The multi-award winning Radio Station, Radio Free Sarawak (RFS), has today announced that, after months of deliberate jamming and disruption, it is suspending its shortwave broadcasts.
Friday 14th November will be the last shortwave transmission on its 15420 slot until further notice, although the station will retain its web presence.
The decision was taken after audiences had been driven to frustration by signal disruption and in particular a new form of electronic interference, believed to be caused by a network of jamming devices, which appear to have been erected in various localities around Sarawak.
These local jammers are extremely expensive to buy and have a limited local range of a few miles. However they are highly effective.
It means that the Sarawak authorities appear to have invested millions of ringgit in several devices, in order to silence one single independent radio platform.
Radio Free Sarawak had specialised in allowing native communities to speak out about their problems, including deforestation, land grabs and the frenzy of dam building now hitting their regions.
It recently won the Communication for Social Change Award 2014, awarded by the University of Queensland Australia and last year the International Press Institute’s ‘Pioneer of Media Freedom Award 2013‘ for this service to isolated Sarawak communities.
However, the programme, which has been broadcasting for four years every evening except Sundays for 1 1/2 – 2hours a day, said the number of listeners had recently plummeted because of the disruption and therefore the shortwave transmission were no longer cost effective.
The station says that besides the local jamming, the state government has continued to hire external jamming broadcasts from Moldova, in order to make a wider attack on the station’s broadcasts.
“Our audiences are dedicated and enthusiastic and they hugely miss listening to our programmes. However, this state government has thrown everything at us”, says the founder and editor Clare Rewcastle Brown (Editor of this site)
“We have identified and confronted the Belgium based agent, who has been behind much, if not all, of this jamming jihad against us and what we can verify is that his services are very expensive.
“It costs millions to erect this sort of local equipment and the long range jamming from Russia and Moldova also costs hundreds of thousands of ringgit.
“It is very sad that the Sarawak authorities have spent this money on silencing freedom of speech, instead of improving services in education and health and other such needy matters, which have been raised by the radio station.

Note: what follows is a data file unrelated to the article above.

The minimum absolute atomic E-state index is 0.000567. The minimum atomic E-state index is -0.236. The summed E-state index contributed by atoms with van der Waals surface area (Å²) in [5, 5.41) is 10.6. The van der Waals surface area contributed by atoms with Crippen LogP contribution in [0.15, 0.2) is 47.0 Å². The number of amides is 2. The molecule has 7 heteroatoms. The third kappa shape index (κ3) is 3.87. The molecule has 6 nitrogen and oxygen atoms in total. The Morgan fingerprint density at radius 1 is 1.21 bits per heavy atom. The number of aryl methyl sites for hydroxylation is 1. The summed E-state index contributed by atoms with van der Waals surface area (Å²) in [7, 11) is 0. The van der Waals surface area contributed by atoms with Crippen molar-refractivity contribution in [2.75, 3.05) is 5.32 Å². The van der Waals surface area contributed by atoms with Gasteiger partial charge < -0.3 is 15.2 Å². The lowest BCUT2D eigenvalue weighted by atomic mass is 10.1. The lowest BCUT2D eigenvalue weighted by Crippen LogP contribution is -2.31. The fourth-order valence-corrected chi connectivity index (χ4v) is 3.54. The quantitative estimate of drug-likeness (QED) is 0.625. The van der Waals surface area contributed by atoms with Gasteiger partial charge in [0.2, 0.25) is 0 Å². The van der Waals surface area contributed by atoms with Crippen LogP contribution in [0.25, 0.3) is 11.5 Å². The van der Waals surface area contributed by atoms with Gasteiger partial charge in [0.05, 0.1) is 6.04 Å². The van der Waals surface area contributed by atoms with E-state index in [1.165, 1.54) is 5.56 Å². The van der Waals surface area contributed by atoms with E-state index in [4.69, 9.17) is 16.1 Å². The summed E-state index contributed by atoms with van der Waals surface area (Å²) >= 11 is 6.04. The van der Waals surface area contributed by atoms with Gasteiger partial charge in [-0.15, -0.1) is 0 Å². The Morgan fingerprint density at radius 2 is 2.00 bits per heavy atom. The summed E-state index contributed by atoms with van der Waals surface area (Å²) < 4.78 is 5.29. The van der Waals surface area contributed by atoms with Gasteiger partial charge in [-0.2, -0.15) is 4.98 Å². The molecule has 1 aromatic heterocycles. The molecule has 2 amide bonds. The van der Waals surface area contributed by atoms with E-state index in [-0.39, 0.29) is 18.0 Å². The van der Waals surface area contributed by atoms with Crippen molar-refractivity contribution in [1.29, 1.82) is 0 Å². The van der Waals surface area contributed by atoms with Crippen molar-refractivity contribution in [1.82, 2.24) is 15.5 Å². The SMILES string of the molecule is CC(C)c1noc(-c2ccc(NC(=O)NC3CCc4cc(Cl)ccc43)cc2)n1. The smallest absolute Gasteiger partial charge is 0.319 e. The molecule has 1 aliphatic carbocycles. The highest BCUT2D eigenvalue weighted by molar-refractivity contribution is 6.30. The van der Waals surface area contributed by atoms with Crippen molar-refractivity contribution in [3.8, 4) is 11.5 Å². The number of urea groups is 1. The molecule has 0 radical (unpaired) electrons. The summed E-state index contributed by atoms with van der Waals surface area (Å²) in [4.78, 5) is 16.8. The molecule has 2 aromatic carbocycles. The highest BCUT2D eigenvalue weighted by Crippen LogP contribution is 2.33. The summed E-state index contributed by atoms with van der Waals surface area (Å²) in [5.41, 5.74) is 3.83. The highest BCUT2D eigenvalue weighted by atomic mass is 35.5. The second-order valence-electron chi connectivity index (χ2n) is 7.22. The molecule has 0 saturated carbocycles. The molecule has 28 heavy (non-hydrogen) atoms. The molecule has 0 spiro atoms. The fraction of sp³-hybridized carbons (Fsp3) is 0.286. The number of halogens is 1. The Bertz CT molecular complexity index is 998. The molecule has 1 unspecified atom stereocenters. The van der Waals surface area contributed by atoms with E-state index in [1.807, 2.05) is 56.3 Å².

They have shown their true colours by doing so and also their fear of a single, small voice of criticism”
It is just two weeks since the radio team identified and publicly confronted the agent who has been identified as one of the main players behind the jamming of their broadcasts.
Belgium broadcast agent Ludo Maes functions as broker for legitimate and pro-democracy stations, but also runs a highly lucrative side-line in selling equipment that could be used for jamming.
He is widely suspected to be the agent behind a number of jamming operations against freedom radio stations and he has been formally identified as the person who organised the jamming of RFS broadcasts during the 2011 state elections.
It has been established that he payed a large up-front fee to a broadcast station in Russia to deliberately transmit on the same frequency as RFS.
Insiders have confirmed to Sarawak Report that Maes was indeed commissioned and paid by Malaysian agents.
To establish whether Maes, who advertises a variety of transmitters and antennae for sale, was indeed willing to take on commissions to disrupt democracy radio stations RFS personnel contacted him last month.
They went to Belgium posing as agents for an African regime that was wishing to silence another freedom radio station and after a short interview Maes readily agreed to supply the necessary equipment and to show them how to use it.
Even though Maes stressed that jamming is illegal, he claimed to the prospective purchasers that he was doing nothing wrong, because he could not be held responsible for how his buyers used the equipment.
Yet Maes then went on to offer to ‘project manage’ the operation to help make sure it was “as effective as possible”.
He had thereby offered to participate in the bogus jamming project in a leading capacity, undermining his claims that he has had no role in the attacks on Radio Free Sarawak.
Sarawak Report asks how Mr Maes can on the one hand justify his claim to support “pro-democracy radio projects” as a broadcast agent, while at the same time being prepared to offer his services to jam broadcasts in a secretive operation on behalf of an African regime?
So far, Mr Maes has failed to contact Sarawak Report after his ‘outing’ in Brussels, even though he was invited to do so.
This weekend the team of broadcasters at RFS have made clear the station will not close under this pressure, despite suspending broadcasts.
The team will continue on the project and seek other ways of transmitting their broadcasts:
“Freedom finds another way and it is always one step ahead of oppression”, commented its well-known founding DJ/Presenter Peter John Jaban.
The station expects to be back in 2015 and to be reaching its audiences, thereby putting to waste the millions of ringgit that have been spent on silencing its voice in 2014.